But among global concerns about economic growth and unemployment, and the European sovereign debt crisis, shoring up resources for international climate finance is a serious challenge. It is urgent, then, that in addition to looking for sources of climate finance to fill out the emerging Green Climate Fund, among other finance instruments, we should also look for other opportunities for lowering emissions through the rest of the decade to overcome the gigaton gap between emissions pledges made in the Copenhagen Accord and what would be needed to get on a 2 degree Celsius path by 2020.

Where will we end up after the Durban negotiations?

Agreement on new sources of finance will not be resolved at Durban. At most, parties may agree to discuss sources of finance in the future. But finance ministries around the world cannot make pledges to a fund that does not yet exist, so a vital part of the Durban meeting will be around fulfilling the commitment to establish the Green Climate Fund, which will be a significant mobilizer of public and private funds for adaptation and mitigation in developing countries. It is imperative that the fund is adopted at this meeting.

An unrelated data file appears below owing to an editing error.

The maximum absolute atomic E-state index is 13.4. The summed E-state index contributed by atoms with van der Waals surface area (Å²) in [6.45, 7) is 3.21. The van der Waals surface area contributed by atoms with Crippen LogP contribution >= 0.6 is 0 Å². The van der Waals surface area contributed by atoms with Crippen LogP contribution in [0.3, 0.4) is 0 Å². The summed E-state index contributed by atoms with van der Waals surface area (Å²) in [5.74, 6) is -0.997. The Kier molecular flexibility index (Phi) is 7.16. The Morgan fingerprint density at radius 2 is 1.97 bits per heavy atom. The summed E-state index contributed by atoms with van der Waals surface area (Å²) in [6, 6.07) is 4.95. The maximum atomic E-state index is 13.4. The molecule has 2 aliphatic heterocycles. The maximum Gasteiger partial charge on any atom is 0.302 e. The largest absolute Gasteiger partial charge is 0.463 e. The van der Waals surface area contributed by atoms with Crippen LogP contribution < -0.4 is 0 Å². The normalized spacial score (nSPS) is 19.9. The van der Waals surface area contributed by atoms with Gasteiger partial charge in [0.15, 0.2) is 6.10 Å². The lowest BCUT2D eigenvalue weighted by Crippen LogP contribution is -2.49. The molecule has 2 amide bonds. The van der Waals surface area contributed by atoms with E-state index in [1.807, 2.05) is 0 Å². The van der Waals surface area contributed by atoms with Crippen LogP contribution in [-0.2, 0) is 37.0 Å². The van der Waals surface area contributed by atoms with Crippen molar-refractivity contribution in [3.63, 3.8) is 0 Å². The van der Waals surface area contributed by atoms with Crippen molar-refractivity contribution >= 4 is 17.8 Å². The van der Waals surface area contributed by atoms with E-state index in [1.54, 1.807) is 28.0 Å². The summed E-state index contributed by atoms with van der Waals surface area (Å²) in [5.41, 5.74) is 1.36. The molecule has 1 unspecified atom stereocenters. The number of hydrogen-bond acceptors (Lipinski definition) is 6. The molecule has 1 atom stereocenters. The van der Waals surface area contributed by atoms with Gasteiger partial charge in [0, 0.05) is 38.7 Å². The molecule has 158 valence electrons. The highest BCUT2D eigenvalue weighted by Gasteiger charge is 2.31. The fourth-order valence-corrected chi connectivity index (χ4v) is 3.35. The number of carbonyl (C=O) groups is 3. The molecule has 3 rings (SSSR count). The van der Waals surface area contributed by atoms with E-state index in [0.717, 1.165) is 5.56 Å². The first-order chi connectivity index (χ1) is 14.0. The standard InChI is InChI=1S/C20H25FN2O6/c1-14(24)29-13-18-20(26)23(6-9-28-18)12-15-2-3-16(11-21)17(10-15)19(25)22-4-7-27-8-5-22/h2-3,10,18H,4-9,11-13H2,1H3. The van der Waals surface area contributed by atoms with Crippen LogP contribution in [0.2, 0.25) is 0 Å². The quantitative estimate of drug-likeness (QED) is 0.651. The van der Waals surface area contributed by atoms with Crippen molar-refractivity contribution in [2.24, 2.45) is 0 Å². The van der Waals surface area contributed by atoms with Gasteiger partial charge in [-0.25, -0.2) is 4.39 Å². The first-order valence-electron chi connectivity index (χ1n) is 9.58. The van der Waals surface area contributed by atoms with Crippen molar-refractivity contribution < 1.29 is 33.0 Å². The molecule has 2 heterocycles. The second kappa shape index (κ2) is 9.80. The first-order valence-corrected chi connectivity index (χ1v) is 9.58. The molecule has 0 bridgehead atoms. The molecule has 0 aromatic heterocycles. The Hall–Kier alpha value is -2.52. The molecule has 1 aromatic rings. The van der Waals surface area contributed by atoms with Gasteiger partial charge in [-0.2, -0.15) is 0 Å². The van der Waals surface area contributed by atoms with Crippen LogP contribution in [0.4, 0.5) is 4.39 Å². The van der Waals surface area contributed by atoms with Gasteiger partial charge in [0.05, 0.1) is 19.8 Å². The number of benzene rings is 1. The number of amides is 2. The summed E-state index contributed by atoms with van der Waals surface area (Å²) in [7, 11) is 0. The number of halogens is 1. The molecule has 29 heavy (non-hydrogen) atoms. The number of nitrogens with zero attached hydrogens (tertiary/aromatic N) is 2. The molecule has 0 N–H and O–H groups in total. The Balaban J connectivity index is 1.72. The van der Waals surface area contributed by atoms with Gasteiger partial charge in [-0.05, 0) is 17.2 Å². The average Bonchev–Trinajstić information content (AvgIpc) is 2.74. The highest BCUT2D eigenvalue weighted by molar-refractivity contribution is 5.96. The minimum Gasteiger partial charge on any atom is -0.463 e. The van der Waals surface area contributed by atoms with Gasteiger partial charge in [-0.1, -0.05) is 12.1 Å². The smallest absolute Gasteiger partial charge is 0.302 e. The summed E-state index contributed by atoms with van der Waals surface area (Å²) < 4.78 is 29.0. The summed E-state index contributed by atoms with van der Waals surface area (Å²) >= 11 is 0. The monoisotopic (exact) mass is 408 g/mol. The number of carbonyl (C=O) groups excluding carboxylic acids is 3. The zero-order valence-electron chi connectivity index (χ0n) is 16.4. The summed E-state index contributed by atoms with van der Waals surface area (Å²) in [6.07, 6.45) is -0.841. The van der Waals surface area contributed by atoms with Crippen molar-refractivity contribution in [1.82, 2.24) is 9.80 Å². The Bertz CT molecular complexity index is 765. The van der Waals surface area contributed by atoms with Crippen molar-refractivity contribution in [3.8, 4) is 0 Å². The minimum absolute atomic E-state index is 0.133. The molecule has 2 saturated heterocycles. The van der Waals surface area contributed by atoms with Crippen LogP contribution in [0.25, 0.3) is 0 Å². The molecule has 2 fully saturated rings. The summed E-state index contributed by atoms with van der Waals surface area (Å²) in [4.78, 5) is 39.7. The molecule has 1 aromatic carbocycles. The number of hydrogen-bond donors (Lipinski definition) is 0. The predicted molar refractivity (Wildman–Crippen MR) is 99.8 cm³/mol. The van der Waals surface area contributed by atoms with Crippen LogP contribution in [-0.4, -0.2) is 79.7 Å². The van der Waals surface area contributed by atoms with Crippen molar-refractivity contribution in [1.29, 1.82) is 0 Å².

In addition, a successful meeting in South Africa hinges on the implementation of steps agreed to at Cancun on technology transfer, adaptation, forestry, and finance. Because the first commitment period of the Kyoto Protocol—the only existing international agreement that binds greenhouse gas emissions reductions—expires in 2012, its fate is also exerting a powerful force on the outcome of this meeting.

At this point, only the European Union is willing to consider extending the Kyoto Protocol to a second commitment period. So far they have asked that other parties join them in setting a roadmap to a potentially new binding agreement to be enacted by 2020 at the latest. While the exact text of this roadmap and possible outcome is still being debated as a condition for extending Kyoto, this meeting will not produce any new global targets for emission reductions.

If the European Union’s conditions are met, there still will be no implementation of new binding emission targets until after 2020. If the European Union’s conditions are not met and Kyoto does not continue in some form, the discussion of additional global emission reduction targets through the rest of the decade will be delayed as well.